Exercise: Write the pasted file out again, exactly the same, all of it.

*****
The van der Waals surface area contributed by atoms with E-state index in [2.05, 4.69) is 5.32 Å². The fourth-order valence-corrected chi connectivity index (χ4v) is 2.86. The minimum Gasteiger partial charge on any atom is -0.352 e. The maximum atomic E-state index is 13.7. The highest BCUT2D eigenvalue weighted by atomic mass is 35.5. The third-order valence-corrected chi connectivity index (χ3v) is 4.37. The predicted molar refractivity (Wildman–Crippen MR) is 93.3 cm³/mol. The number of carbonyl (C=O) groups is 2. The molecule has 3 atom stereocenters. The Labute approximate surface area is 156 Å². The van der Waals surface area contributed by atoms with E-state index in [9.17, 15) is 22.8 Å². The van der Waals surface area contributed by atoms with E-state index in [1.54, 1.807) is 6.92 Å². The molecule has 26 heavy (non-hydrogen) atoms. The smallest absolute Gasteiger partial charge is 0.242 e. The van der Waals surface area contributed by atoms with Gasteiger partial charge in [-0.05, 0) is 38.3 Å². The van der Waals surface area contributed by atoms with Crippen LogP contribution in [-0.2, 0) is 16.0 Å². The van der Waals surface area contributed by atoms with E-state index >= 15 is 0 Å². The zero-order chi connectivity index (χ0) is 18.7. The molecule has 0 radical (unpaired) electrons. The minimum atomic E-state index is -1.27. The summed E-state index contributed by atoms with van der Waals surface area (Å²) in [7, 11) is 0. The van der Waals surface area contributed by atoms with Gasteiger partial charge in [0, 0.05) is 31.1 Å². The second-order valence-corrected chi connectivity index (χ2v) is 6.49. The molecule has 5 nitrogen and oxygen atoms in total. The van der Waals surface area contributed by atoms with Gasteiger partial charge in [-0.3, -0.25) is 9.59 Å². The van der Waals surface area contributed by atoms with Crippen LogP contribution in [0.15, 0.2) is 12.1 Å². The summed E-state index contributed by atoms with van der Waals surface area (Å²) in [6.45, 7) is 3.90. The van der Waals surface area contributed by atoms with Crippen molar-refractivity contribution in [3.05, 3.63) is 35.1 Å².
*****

The van der Waals surface area contributed by atoms with E-state index in [2.05, 4.69) is 5.32 Å². The fourth-order valence-corrected chi connectivity index (χ4v) is 2.86. The minimum Gasteiger partial charge on any atom is -0.352 e. The maximum atomic E-state index is 13.7. The highest BCUT2D eigenvalue weighted by atomic mass is 35.5. The third-order valence-corrected chi connectivity index (χ3v) is 4.37. The predicted molar refractivity (Wildman–Crippen MR) is 93.3 cm³/mol. The number of carbonyl (C=O) groups is 2. The molecule has 3 atom stereocenters. The Labute approximate surface area is 156 Å². The van der Waals surface area contributed by atoms with E-state index in [9.17, 15) is 22.8 Å². The van der Waals surface area contributed by atoms with E-state index in [1.54, 1.807) is 6.92 Å². The molecule has 26 heavy (non-hydrogen) atoms. The smallest absolute Gasteiger partial charge is 0.242 e. The van der Waals surface area contributed by atoms with Gasteiger partial charge in [-0.05, 0) is 38.3 Å². The van der Waals surface area contributed by atoms with Crippen LogP contribution in [-0.2, 0) is 16.0 Å². The van der Waals surface area contributed by atoms with E-state index >= 15 is 0 Å². The zero-order chi connectivity index (χ0) is 18.7. The molecule has 0 radical (unpaired) electrons. The minimum atomic E-state index is -1.27. The summed E-state index contributed by atoms with van der Waals surface area (Å²) in [7, 11) is 0. The van der Waals surface area contributed by atoms with Gasteiger partial charge in [0, 0.05) is 31.1 Å². The second-order valence-corrected chi connectivity index (χ2v) is 6.49. The molecule has 5 nitrogen and oxygen atoms in total. The van der Waals surface area contributed by atoms with Gasteiger partial charge in [-0.3, -0.25) is 9.59 Å². The van der Waals surface area contributed by atoms with Crippen LogP contribution in [0.15, 0.2) is 12.1 Å². The summed E-state index contributed by atoms with van der Waals surface area (Å²) in [6.45, 7) is 3.90. The van der Waals surface area contributed by atoms with Crippen molar-refractivity contribution in [3.05, 3.63) is 35.1 Å².